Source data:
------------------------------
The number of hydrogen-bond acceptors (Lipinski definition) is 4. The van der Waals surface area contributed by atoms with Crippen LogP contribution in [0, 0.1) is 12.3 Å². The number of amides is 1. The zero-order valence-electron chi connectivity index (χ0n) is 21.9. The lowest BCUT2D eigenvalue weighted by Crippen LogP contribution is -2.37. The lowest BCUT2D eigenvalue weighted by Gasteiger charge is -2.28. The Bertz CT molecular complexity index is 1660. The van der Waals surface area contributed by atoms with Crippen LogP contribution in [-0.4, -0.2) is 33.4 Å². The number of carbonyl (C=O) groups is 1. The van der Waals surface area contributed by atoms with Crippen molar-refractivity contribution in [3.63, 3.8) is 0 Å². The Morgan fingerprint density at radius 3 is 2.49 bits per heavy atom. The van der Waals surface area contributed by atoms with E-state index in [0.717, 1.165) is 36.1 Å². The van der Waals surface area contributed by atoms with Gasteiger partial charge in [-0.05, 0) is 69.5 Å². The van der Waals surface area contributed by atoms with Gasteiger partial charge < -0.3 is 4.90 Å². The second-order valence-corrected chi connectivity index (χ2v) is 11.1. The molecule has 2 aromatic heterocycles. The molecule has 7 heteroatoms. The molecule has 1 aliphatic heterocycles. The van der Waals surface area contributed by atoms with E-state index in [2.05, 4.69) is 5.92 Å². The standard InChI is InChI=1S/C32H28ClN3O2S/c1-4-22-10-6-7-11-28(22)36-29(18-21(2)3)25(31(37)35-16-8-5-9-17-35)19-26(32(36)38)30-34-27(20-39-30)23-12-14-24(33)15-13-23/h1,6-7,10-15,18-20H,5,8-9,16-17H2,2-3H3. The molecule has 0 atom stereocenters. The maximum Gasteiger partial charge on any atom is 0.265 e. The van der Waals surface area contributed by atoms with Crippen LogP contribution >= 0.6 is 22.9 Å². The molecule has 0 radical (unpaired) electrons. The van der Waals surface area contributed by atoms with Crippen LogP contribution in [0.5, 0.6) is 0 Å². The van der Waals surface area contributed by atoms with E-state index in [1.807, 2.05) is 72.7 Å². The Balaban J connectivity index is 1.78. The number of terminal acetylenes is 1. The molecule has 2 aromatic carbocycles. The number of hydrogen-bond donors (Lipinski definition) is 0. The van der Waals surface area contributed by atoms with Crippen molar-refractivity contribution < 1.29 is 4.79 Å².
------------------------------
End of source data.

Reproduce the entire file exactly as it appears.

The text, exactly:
The number of hydrogen-bond acceptors (Lipinski definition) is 4. The van der Waals surface area contributed by atoms with Crippen LogP contribution in [0, 0.1) is 12.3 Å². The number of amides is 1. The zero-order valence-electron chi connectivity index (χ0n) is 21.9. The lowest BCUT2D eigenvalue weighted by Crippen LogP contribution is -2.37. The lowest BCUT2D eigenvalue weighted by Gasteiger charge is -2.28. The Bertz CT molecular complexity index is 1660. The van der Waals surface area contributed by atoms with Crippen LogP contribution in [-0.4, -0.2) is 33.4 Å². The number of carbonyl (C=O) groups is 1. The van der Waals surface area contributed by atoms with Crippen molar-refractivity contribution in [3.63, 3.8) is 0 Å². The Morgan fingerprint density at radius 3 is 2.49 bits per heavy atom. The van der Waals surface area contributed by atoms with E-state index in [0.717, 1.165) is 36.1 Å². The van der Waals surface area contributed by atoms with Gasteiger partial charge in [-0.05, 0) is 69.5 Å². The van der Waals surface area contributed by atoms with Gasteiger partial charge < -0.3 is 4.90 Å². The second-order valence-corrected chi connectivity index (χ2v) is 11.1. The molecule has 2 aromatic heterocycles. The molecule has 7 heteroatoms. The molecule has 1 aliphatic heterocycles. The van der Waals surface area contributed by atoms with E-state index in [2.05, 4.69) is 5.92 Å². The standard InChI is InChI=1S/C32H28ClN3O2S/c1-4-22-10-6-7-11-28(22)36-29(18-21(2)3)25(31(37)35-16-8-5-9-17-35)19-26(32(36)38)30-34-27(20-39-30)23-12-14-24(33)15-13-23/h1,6-7,10-15,18-20H,5,8-9,16-17H2,2-3H3. The molecule has 0 atom stereocenters. The maximum Gasteiger partial charge on any atom is 0.265 e. The van der Waals surface area contributed by atoms with Crippen LogP contribution >= 0.6 is 22.9 Å². The molecule has 0 radical (unpaired) electrons. The van der Waals surface area contributed by atoms with Crippen LogP contribution in [0.5, 0.6) is 0 Å². The van der Waals surface area contributed by atoms with E-state index in [1.807, 2.05) is 72.7 Å². The Balaban J connectivity index is 1.78. The number of terminal acetylenes is 1. The molecule has 2 aromatic carbocycles. The number of hydrogen-bond donors (Lipinski definition) is 0. The van der Waals surface area contributed by atoms with Crippen molar-refractivity contribution < 1.29 is 4.79 Å².